Getting the club to the top of your backswing in solid position requires properly timing the movements of multiple parts.
Coordinating it all into an efficient, powerful downswing begins with a single, simple action: placing the left heel on the ground.
When making a full swing, your left heel (for right-handed golfers) may naturally lift a little. Even if the heel stays on the ground, you'll feel little or no weight pressing downward.
As you reach your backswings upper limit, the arms, shoulders and hips slow to a halt. To initiate the downswing, imagine stomping lightly on a bug with the left heel. This triggers the left hip to rotate, followed by the torso, shoulders and, finally, the arms.
As you can see, the downswing flows from the ground up. Too many golfers swing in a top-down fashion, lashing at the ball with the hands over a passive lower body. This drains power and leads to an outside-in club path.
To groove the heel-first downswing move, practice by pausing for 2-3 seconds at the top of your backswing before starting down.
This drill prevents the hands and arms from taking control, forcing the lower body to lead.
How to Correctly Trigger the Downswing in Golf
Among the many challenges that golfers face during the swing is knowing exactly when and how to trigger the start of the downswing. Obviously, your swing is going to start by moving the club head away from the ball as your body turns away from the target. At some point, however, that motion needs to reverse and your backswing needs to transition into a downswing. It is at this key moment that things can either go terribly wrong – or exactly right. When you are able to get the transition to the downswing correct, much of the rest of your swing will take care of itself.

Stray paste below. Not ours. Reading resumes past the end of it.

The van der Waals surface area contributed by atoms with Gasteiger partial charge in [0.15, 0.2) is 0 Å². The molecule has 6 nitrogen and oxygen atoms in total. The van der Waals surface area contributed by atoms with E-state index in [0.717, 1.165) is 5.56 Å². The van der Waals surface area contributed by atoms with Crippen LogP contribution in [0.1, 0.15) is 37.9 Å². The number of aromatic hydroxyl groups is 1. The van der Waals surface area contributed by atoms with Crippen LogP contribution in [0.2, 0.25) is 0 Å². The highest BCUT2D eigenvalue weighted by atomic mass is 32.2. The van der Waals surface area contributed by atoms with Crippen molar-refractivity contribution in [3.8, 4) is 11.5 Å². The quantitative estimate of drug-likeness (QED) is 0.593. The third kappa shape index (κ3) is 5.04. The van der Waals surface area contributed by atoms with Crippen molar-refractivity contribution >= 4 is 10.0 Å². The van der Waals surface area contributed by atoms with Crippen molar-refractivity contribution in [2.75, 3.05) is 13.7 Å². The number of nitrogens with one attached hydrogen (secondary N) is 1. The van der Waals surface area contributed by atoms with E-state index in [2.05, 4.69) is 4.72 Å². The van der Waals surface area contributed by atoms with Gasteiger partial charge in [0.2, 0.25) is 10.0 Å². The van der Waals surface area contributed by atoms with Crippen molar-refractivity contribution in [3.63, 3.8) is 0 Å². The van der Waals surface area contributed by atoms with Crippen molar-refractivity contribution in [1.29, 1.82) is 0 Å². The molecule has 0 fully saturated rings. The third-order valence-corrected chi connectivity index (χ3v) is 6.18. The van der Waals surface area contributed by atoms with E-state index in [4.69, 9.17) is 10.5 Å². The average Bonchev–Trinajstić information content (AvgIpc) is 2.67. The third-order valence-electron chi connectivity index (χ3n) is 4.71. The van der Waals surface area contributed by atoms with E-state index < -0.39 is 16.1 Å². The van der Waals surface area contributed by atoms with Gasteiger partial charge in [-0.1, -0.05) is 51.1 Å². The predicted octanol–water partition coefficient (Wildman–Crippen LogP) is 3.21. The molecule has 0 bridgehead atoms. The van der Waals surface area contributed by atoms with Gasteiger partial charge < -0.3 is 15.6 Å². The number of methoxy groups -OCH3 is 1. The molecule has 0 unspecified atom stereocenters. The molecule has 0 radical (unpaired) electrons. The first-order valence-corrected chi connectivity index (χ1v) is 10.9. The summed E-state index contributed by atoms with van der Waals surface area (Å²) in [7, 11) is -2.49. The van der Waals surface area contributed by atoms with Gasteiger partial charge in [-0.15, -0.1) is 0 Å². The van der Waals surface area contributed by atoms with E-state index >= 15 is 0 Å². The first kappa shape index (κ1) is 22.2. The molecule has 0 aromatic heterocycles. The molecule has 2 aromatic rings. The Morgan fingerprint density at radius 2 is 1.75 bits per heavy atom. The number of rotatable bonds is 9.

To trigger the downswing, you will need some kind of a key that you use to signal your brain to get everything moving in the other direction. Many golfers lack this kind of trigger in their swings, and their backswings end up dragging on far too long as a result. Long backswings are common among amateur golfers, and they can lead to a whole host of problems. While it is possible to play well with a long backswing, most players would be well-served to shorten up their swings and focus on gaining better control of the club. A good downswing trigger can make it easier to do just that.